When did The Duel of the Mignons take place?
Les Mignons (from mignon, French for "the darlings" was a term used by polemicists in the toxic atmosphere of the French Wars of Religion and taken up by the people of Paris, to designate the favourites of Henry III of France, from his return from Poland to reign in France in 1574, to his assassination in 1589, a disastrous end to which the perception of effeminate weakness contributed. The mignons were frivolous and fashionable young men, to whom public malignity attributed heterodox sexuality, rumors that some historians have found to be a factor in the disintegration of the late Valois monarchy.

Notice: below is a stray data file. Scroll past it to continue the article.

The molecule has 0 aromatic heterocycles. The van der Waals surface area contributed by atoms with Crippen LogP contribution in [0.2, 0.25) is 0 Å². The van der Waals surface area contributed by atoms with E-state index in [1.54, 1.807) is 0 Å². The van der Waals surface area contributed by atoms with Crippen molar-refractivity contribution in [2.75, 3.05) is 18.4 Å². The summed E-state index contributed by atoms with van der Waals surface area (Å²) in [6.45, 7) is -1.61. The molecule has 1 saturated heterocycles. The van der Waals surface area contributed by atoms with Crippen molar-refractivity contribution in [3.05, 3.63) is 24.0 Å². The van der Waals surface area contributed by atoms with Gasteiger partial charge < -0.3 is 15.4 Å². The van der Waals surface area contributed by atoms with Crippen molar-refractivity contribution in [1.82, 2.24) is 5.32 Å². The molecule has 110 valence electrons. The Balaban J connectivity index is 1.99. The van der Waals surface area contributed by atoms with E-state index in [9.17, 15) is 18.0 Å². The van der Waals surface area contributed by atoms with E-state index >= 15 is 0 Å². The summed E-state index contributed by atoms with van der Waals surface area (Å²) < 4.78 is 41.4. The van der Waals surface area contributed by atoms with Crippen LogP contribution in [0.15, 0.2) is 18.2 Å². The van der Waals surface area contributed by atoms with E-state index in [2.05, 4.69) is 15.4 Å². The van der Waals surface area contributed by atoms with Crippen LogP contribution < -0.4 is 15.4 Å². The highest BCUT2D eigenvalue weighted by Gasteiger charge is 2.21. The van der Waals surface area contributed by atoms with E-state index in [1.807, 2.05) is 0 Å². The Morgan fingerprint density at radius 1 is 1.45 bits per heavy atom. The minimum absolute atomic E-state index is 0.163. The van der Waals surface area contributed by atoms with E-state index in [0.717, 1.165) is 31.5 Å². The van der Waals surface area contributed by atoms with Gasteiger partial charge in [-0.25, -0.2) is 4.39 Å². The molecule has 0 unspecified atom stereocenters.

In April 1578, the rival court parties of Henry III and Henry, Duke of Guise decided to reenact the battle of the Horatii and the Curiatii. On 27 April, Jacques de Caylus, Louis de Maugiron and Jean d'Arcès (representing the party of the King) engaged in a mock battle with Charles de Balzac, Ribérac, and Georges de Schomberg (representing the party of the Guises). Maugiron and Schomberg were killed in the fighting, Ribérac died of wounds the following noon, d'Arcès was wounded in the head and convalesced in a hospital for six weeks, while Caylus sustained as many as 19 wounds and died after 33 days of agony. Only Balzac got off with a mere scratch on his arm.